A Forum for Discussions among Voyagers and Others related to the 38th Voyage of the Charles W. Morgan
From: Frank Reed
Date: 2014 Oct 22, 19:18 -0700
I felt quite confident in the identifications since there are so many commercial whale watching groups that photograph the whales they see and then post summaries of their observations. There are plenty of photos of Pepper and quite a few of Shuffleboard. Narrowing down to a near-match is the only tricky part. I browsed fluke photos until something caught my eye.
Here's a nice summary of some observations of Shuffleboard putting on a good show just a month after the Morgan was out there:
http://whalewatch.neaq.org/2014/08/2014-sightings-august-11.html. That's from the New England Aquarium/Boston Harbor Cruises whale watching tours. You can see in the first image below (a screen cap from that page) that the tail markings are clearly the same whale that was along the Morgan's port side on July 11 visible in Mystic Seaport's "Whale Ho!" video at 00:39, 01:02, and especially from 02:22 to 02:47 (the other images below are screen caps from that video). So as long as the folks from whalewatch.neaq.org have it right, and I believe they do, then this was Shuffleboard. You can see Pepper at 02:03 in that video briefly but much better in the still photo I pointed to last night.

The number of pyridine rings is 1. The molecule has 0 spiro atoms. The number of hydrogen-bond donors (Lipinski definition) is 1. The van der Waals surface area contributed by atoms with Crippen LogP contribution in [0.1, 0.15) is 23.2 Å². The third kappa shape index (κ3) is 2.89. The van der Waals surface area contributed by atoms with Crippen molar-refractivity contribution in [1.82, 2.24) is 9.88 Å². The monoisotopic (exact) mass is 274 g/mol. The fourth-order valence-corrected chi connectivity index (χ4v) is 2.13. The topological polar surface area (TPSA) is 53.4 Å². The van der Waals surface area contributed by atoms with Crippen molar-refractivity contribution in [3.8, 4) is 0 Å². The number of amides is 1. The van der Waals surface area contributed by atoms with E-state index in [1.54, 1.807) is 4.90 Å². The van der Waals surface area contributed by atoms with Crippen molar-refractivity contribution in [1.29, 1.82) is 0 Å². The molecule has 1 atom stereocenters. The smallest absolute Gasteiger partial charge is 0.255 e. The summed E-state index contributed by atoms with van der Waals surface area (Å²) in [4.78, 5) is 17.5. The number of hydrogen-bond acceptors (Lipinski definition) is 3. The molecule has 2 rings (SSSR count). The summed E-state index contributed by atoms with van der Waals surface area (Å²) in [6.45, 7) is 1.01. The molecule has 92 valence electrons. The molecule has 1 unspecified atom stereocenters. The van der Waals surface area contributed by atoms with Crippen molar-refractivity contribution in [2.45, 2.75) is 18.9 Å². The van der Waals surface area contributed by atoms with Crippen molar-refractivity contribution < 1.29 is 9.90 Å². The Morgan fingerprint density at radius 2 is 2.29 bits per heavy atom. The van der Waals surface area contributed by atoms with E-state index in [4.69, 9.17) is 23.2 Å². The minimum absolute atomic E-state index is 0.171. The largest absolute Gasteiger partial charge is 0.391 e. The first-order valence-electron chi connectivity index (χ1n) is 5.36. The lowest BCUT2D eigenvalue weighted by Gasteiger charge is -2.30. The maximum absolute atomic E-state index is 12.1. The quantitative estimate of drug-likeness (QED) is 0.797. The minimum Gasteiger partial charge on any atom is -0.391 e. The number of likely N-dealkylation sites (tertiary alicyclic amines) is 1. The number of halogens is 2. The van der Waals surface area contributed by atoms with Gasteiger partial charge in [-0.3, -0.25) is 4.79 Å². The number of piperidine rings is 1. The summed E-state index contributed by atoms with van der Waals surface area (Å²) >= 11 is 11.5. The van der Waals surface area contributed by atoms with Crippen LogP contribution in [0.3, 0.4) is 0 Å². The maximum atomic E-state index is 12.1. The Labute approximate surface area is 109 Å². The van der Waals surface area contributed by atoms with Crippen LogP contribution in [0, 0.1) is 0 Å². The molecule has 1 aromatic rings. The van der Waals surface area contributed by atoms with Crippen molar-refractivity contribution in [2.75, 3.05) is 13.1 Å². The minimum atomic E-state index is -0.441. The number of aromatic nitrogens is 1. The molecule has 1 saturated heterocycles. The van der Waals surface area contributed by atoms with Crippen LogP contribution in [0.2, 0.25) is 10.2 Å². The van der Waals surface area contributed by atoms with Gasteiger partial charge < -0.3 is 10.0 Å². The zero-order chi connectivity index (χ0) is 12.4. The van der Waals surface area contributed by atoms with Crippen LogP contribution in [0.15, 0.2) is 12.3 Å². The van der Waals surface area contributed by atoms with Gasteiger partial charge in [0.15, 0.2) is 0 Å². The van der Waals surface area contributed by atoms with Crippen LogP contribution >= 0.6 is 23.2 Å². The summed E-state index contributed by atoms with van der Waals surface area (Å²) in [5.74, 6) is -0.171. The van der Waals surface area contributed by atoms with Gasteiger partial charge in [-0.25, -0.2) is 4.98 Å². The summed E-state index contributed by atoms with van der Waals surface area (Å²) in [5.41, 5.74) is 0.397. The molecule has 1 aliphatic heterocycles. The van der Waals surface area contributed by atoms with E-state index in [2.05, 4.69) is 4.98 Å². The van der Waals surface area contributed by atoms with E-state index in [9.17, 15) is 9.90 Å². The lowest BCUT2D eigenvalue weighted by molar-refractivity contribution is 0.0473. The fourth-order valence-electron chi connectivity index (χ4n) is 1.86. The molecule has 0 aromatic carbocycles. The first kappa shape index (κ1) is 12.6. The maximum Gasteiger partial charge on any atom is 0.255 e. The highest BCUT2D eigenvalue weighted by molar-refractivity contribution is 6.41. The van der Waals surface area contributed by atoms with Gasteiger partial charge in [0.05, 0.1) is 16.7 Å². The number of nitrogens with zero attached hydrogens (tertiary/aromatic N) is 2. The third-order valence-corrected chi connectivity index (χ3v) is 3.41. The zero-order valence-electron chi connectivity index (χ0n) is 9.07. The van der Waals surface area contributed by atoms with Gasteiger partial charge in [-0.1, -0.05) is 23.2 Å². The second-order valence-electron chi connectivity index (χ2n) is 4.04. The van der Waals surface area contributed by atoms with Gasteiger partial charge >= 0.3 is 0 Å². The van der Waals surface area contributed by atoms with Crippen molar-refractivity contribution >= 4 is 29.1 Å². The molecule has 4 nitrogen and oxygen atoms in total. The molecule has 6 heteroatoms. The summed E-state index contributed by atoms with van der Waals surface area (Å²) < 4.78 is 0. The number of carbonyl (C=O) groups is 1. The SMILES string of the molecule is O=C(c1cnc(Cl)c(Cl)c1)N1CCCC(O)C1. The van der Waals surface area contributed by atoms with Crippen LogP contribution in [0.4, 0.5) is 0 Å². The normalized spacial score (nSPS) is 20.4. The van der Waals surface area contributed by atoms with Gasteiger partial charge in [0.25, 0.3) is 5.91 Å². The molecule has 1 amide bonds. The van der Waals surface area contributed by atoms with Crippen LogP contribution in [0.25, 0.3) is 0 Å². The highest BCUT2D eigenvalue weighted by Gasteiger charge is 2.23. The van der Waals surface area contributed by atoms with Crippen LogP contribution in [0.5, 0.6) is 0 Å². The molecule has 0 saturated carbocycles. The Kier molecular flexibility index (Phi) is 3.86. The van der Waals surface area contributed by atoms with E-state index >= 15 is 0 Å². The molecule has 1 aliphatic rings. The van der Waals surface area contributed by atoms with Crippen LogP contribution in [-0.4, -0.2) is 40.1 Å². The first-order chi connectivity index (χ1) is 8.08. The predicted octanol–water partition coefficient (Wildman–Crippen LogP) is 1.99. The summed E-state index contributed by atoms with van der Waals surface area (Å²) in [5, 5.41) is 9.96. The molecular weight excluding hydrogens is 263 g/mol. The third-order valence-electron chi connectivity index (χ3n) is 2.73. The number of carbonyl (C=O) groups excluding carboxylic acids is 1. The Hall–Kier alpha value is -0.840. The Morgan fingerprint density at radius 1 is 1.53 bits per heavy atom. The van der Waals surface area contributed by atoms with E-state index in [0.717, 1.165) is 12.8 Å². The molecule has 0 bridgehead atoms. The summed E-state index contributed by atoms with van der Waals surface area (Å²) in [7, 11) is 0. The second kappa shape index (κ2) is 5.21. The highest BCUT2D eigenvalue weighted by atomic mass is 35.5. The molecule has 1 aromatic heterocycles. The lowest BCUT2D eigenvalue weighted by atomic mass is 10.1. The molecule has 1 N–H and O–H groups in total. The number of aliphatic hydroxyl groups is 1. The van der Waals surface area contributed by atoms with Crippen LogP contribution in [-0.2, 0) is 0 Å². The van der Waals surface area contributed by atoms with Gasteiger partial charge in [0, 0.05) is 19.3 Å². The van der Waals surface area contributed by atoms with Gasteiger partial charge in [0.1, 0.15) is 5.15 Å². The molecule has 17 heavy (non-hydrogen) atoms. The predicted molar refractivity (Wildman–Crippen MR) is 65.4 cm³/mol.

I checked Mystic Seaport's video from July 12, too, and there are a few frames when you can just make out the flukes on a couple of whales, but it's harder to see anything clearly --just the luck of the draw in the photography angles. Can anyone manage an identification in that one? There are bound to be some better images from the support flotilla.
You asked, "Is there a dataset on the web where I may see a list of identified humpback whales?" While there are apparently large offline collections, I haven't been able to find any real database online. In any case, it turns out that the collections of images from the whale watching tours are quite useful since they're often organized as blogs, and you can look at photos for a given year. I looked at photos from this summer to identify Pepper and Shuffleboard. If you want to learn more about these specific whales, try an internet search with the whale's name in quotes; search on something like ' humpback whale "shuffleboard" ' for example.